67 (86%)

33 (85%)

34 (87%)

No. prior publications, n (%)

 - 0

32 (41%)

16 (41%)

16 (41%)

 - 1–5

39 (50%)

19 (49%)

20 (51%)

 - >5

7 (9%)

4 (10%)

3 (8%)

Current faculty mentor, n (%)

68 (87%)

37 (95%)

31 (79%)

Baseline perceptions of biostatistics: 5-point Likert score (1 = strongly disagree to 5 = strongly agree)

 “Would like to learn more about biostatistics,” mean (STD)

4.38 (0.84)

4.44 (0.85)

4.33 (0.84)

 “Can understand almost all of statistical terms in journal articles,” mean (STD)

2.68 (0.93)

2.64 (0.99)

2.72 (0.89)

 “I do not trust statistics,” mean (STD)

2.4 (0.87)

2.54 (0.82)

2.34 (0.91)

 “I use statistical information in medical care,” mean (STD)

3.54 (0.94)

3.49 (0.91)

3.59 (0.97)

 “Necessary to know about statistics,” mean (STD)

4.71 (0.54)

4.64 (0.63)

4.77 (0.43)

Confidence in ability to, mean (STD)

 - Interpret p values

3.73 (0.82)

3.82 (0.76)

3.64 (0.87)

 - Interpret statistical methods

2.71 (0.69)

2.74 (0.75)

2.67 (0.62)

 - Assess if correct statistical procedure used

1.96 (0.81)

1.95 (0.76)

1.97 (0.87)

 - Identify factors influencing study power

2.45 (0.77)

2.41 (0.88)

2.49 (0.64)

 - Apply study results to clinical practice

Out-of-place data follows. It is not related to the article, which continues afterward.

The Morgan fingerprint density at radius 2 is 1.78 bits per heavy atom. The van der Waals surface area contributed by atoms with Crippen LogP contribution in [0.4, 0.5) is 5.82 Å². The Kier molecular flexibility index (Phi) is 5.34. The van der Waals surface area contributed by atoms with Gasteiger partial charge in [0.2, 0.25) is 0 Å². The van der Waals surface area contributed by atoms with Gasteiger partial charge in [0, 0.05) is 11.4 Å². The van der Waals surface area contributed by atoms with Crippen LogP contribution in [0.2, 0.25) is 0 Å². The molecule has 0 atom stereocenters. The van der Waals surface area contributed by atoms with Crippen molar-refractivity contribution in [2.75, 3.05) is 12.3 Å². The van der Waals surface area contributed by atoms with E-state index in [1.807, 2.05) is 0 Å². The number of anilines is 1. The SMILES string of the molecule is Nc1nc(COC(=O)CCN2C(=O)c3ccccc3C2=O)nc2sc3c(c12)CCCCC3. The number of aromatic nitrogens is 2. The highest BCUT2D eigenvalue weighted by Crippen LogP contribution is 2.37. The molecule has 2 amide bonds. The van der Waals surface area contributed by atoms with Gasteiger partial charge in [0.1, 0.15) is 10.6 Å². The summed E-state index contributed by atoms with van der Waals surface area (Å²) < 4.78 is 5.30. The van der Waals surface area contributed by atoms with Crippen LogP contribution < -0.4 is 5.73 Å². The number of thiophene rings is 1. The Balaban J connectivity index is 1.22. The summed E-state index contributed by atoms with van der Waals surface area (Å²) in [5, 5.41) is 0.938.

2.96 (0.69)

2.97 (0.67)

2.95 (0.7)

Abbreviation: STD standard deviation

aIncludes 1 PGY-5 in pediatric neurology

Baseline perceptions of level of knowledge and confidence in biostatistics were well matched between groups (Table 1). Residents strongly agreed that they would like to learn more about biostatistics and that it was necessary to know about statistics to intelligently interpret the medical literature. Confidence in understanding statistical terms, interpreting p values, interpreting statistical methods, assessing whether the correct statistical procedure was used in a study, identifying factors influencing study power, and applying study results to clinical practice were all low and not statistically different between groups (all p > 0.40).